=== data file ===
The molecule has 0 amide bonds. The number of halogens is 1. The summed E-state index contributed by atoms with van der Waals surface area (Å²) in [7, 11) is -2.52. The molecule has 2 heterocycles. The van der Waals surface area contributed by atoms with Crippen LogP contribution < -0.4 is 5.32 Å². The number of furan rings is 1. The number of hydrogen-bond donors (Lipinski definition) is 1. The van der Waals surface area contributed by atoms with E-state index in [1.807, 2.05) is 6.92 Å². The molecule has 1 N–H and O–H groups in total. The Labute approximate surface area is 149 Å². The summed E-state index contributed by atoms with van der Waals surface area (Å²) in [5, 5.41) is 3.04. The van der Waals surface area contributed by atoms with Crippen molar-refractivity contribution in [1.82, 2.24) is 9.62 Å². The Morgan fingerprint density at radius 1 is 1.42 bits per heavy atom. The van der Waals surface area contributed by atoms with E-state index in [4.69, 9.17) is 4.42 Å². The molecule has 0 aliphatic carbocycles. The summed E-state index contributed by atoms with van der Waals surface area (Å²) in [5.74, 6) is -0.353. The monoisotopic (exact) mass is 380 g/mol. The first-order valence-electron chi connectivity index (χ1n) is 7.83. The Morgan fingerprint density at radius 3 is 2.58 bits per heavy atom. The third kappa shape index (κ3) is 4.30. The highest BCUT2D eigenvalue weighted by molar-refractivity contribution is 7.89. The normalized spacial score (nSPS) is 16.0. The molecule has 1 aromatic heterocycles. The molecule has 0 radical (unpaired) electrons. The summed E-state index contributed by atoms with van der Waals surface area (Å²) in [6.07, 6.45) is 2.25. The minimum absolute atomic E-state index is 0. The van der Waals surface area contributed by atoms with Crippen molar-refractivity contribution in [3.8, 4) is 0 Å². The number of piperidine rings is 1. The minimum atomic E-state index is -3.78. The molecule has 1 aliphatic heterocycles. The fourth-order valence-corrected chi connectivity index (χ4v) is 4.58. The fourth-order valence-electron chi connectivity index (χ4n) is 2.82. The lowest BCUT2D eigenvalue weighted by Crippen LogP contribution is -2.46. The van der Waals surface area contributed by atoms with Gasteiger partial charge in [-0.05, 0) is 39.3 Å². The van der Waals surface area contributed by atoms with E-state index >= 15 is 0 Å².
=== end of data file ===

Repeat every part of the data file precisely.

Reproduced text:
The molecule has 0 amide bonds. The number of halogens is 1. The summed E-state index contributed by atoms with van der Waals surface area (Å²) in [7, 11) is -2.52. The molecule has 2 heterocycles. The van der Waals surface area contributed by atoms with Crippen LogP contribution < -0.4 is 5.32 Å². The number of furan rings is 1. The number of hydrogen-bond donors (Lipinski definition) is 1. The van der Waals surface area contributed by atoms with E-state index in [1.807, 2.05) is 6.92 Å². The molecule has 1 N–H and O–H groups in total. The Labute approximate surface area is 149 Å². The summed E-state index contributed by atoms with van der Waals surface area (Å²) in [5, 5.41) is 3.04. The van der Waals surface area contributed by atoms with Crippen molar-refractivity contribution in [1.82, 2.24) is 9.62 Å². The Morgan fingerprint density at radius 1 is 1.42 bits per heavy atom. The van der Waals surface area contributed by atoms with E-state index in [4.69, 9.17) is 4.42 Å². The molecule has 0 aliphatic carbocycles. The summed E-state index contributed by atoms with van der Waals surface area (Å²) in [5.74, 6) is -0.353. The monoisotopic (exact) mass is 380 g/mol. The first-order valence-electron chi connectivity index (χ1n) is 7.83. The Morgan fingerprint density at radius 3 is 2.58 bits per heavy atom. The third kappa shape index (κ3) is 4.30. The highest BCUT2D eigenvalue weighted by molar-refractivity contribution is 7.89. The normalized spacial score (nSPS) is 16.0. The molecule has 1 aromatic heterocycles. The molecule has 0 radical (unpaired) electrons. The summed E-state index contributed by atoms with van der Waals surface area (Å²) in [6.07, 6.45) is 2.25. The minimum absolute atomic E-state index is 0. The van der Waals surface area contributed by atoms with Crippen molar-refractivity contribution in [3.8, 4) is 0 Å². The number of piperidine rings is 1. The minimum atomic E-state index is -3.78. The molecule has 1 aliphatic heterocycles. The fourth-order valence-corrected chi connectivity index (χ4v) is 4.58. The fourth-order valence-electron chi connectivity index (χ4n) is 2.82. The lowest BCUT2D eigenvalue weighted by Crippen LogP contribution is -2.46. The van der Waals surface area contributed by atoms with Gasteiger partial charge in [-0.05, 0) is 39.3 Å². The van der Waals surface area contributed by atoms with E-state index >= 15 is 0 Å².